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Mary Cassatt – The Letter (1890-91)

aquatint and drypoint print made from three plates

[i know that look—like something about to break, to be broken. her tongue tests the seal like a question. what she’s written is hidden but the moment is rarer. between from and to flies a little prayer. as a child i wrote a letter to god. tucked in with spit, my skepticism. i placed it on top of the cornice over my window, then lay in bed and etched the drapes’ cornflowers into my retina. no sleeping once you’ve sent a letter like that. much later i fell in love with a man just by writing him letters. a mathematical act of self-convincing: three dimensions folded down to one. two years ago, i wrote a four-page letter to my mother explaining that i was bisexual. i sealed it, addressed it, stamped it, and laid it in my desk drawer. then i called instead, and she said she’d had a feeling. that was the end of it. no biggie. never any biggies in my family—but in letters i’ve written dear god, girls are crazy, i was born to be alone, i want to die, i lied when i said i was happy. maybe each letter was really for me. at the back of the blue desk, Cassatt’s writer watches her life on a little stage, the best and worst show she’s ever seen. her letter wants its envelope disastrously. fused to her beautiful house, she feels the walls lean in with the paper’s crease, and she takes the time to feel it fully.]


Jay DeFeo – The Rose (1958-66)

oil with wood and mica on canvas

[some ideas are monumental. this one had to be lifted from the artist’s apartment with a crane before she finished. one-ton mound of paint on canvas swinging over Manhattan. an idea that had a center to it, a sun. it’s a Bernini godburst in neutrals. attention is the truest form of worship: for eight years she grew it from a bed of fleshy latex, roseskin shavings pruned with a palette knife. to keep the idea quiet, she fed it: a hair barrette, cigarettes and wires, epoxy, canned beans. what’s heavier than knowing your worth? after a fight, my grandmother would apologize by explaining: you can say whatever you want at my age. a painter, she picked us up from school in Jackie O. sunglasses and fur. no less than three grandchildren are named after her. after eviction, The Rose swelled to two tons while DeFeo minced herself into mica. to obsess is to forget you are alive. she couldn’t stop revising: petal follows petal follows petal. the center shines like nothing can—the pit one carves herself from. my grandmother’s mother hid her children in the cupboards when her husband came home drunk. before it was The Rose it was Death Rose, and before that it was The White Rose. it lived behind a false wall at an art institute, listening to conference calls, gathering mass. it ate the plaster that encased it. space junk spiraling into a dark throat. before my grandmother was Rose Mary, she was Rose Marie, and before that she was Mary Rose, a girl stuck inside a mirror—or a painting. she prefers knives to brushes. we’ve never called her happy. but The Rose hangs in its own lit alcove at the Whitney now. RMB, my grandmother still signs her work. she always knew her magnitude. she’ll have you know it too.]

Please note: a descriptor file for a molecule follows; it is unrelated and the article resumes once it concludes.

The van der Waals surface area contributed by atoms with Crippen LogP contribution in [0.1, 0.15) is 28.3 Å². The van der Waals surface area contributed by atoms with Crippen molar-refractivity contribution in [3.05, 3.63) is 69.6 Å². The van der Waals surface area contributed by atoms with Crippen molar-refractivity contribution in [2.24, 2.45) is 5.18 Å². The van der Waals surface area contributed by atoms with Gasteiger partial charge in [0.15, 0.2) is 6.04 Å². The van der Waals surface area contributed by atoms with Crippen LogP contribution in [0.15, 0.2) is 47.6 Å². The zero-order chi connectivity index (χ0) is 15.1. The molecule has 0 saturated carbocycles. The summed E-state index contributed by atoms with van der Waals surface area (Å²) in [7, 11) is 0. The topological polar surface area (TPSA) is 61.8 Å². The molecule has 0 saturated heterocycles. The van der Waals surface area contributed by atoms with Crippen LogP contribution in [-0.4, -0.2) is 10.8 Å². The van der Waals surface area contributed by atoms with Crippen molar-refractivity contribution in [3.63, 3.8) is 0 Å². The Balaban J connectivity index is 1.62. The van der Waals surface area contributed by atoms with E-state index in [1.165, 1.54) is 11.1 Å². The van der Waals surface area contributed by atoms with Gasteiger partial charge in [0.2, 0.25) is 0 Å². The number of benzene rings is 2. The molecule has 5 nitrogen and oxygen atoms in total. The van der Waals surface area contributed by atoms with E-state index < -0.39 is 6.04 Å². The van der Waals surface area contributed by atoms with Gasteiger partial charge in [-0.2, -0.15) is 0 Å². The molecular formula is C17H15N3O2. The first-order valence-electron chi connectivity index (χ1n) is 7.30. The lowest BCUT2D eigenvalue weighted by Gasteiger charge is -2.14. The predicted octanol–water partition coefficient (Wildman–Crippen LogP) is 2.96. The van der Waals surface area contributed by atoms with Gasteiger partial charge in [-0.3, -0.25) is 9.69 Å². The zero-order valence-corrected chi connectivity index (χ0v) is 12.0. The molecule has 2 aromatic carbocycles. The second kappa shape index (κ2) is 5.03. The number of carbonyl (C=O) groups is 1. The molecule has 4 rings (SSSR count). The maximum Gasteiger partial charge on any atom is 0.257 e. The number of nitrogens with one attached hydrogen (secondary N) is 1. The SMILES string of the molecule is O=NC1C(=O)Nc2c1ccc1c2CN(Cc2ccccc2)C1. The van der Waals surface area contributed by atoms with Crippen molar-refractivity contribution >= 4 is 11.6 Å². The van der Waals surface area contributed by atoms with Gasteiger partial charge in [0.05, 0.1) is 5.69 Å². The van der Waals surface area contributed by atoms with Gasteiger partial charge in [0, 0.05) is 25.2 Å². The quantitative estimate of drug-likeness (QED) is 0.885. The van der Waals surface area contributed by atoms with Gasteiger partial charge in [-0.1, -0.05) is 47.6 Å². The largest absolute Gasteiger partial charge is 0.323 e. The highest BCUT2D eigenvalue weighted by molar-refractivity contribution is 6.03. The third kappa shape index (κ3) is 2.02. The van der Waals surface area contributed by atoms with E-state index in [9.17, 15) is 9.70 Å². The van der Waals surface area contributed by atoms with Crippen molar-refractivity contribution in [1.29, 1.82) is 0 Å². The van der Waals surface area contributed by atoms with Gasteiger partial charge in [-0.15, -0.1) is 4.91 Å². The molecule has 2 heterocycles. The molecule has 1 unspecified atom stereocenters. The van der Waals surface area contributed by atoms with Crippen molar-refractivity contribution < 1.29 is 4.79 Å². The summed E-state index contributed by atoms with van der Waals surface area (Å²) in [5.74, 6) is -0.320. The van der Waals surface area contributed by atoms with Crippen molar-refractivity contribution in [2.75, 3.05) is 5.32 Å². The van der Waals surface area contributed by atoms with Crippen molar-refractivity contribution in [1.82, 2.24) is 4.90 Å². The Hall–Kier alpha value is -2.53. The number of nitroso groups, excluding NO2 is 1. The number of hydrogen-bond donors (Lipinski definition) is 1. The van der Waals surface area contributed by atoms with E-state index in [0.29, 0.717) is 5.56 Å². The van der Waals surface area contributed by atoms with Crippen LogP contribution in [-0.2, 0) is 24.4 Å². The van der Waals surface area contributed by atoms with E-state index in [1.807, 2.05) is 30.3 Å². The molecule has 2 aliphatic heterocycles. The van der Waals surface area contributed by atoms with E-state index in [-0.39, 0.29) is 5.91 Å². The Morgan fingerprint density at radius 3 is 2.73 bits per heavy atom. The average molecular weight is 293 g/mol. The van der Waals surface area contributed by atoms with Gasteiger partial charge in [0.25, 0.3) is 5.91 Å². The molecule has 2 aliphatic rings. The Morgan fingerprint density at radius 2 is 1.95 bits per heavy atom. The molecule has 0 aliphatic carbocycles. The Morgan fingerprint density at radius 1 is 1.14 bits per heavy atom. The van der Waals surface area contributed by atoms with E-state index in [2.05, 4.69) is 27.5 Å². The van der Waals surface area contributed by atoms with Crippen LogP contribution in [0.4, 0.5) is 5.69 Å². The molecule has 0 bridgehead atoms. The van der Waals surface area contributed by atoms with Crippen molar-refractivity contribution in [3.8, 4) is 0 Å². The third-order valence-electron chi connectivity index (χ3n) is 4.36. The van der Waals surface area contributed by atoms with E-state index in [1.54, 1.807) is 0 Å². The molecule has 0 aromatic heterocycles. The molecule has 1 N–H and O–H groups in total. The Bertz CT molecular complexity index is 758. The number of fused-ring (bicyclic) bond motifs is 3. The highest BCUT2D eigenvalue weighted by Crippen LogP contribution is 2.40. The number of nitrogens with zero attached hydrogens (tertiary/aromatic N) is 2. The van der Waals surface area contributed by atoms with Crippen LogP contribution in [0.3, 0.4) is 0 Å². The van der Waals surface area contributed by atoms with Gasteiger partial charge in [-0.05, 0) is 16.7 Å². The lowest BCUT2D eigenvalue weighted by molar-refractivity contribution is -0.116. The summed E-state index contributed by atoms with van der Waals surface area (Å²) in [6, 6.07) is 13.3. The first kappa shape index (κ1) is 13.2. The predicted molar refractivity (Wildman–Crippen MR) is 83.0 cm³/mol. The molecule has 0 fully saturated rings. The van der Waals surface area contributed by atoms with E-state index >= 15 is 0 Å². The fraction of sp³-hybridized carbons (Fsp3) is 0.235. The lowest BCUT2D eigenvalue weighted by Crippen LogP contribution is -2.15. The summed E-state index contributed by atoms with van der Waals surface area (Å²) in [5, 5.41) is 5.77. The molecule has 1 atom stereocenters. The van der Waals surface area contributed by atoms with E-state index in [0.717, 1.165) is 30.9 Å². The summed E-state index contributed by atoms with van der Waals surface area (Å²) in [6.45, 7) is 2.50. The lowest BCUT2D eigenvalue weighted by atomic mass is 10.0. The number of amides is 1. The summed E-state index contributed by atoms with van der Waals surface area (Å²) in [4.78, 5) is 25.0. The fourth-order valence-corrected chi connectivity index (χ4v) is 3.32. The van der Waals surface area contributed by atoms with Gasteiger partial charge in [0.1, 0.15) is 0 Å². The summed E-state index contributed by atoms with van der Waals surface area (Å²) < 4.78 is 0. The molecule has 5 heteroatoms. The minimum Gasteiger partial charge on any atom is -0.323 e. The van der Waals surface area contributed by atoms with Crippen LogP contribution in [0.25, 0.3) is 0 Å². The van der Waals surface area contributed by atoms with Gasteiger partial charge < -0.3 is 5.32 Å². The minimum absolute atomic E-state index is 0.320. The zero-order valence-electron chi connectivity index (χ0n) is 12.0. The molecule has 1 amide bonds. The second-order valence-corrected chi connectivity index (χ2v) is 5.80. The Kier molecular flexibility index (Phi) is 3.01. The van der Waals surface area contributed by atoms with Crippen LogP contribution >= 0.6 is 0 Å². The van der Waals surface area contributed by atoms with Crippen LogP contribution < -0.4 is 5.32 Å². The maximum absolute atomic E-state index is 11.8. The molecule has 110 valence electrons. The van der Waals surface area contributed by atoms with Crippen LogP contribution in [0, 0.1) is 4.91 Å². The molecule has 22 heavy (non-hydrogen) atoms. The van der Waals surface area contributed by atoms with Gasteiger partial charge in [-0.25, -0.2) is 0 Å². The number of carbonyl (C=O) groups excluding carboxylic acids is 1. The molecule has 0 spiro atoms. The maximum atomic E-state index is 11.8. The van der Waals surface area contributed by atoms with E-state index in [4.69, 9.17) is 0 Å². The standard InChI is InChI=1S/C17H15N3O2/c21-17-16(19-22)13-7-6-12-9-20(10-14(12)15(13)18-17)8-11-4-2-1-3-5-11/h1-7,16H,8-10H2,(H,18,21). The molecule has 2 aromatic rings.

ROCHELLE HURT is a poet and essayist. She is the author of three poetry collections: The J Girls: A Reality Show (Indiana University Press, 2022), which won the Blue Light Books Prize from Indiana Review; In Which I Play the Runaway (Barrow Street, 2016), which won the Barrow Street Poetry Prize; and The Rusted City: A Novel in Poems (White Pine, 2014). Her work has been included in Poetry magazine and the Best New Poets anthology. She lives in Orlando and teaches in the MFA program at the University of Central Florida.


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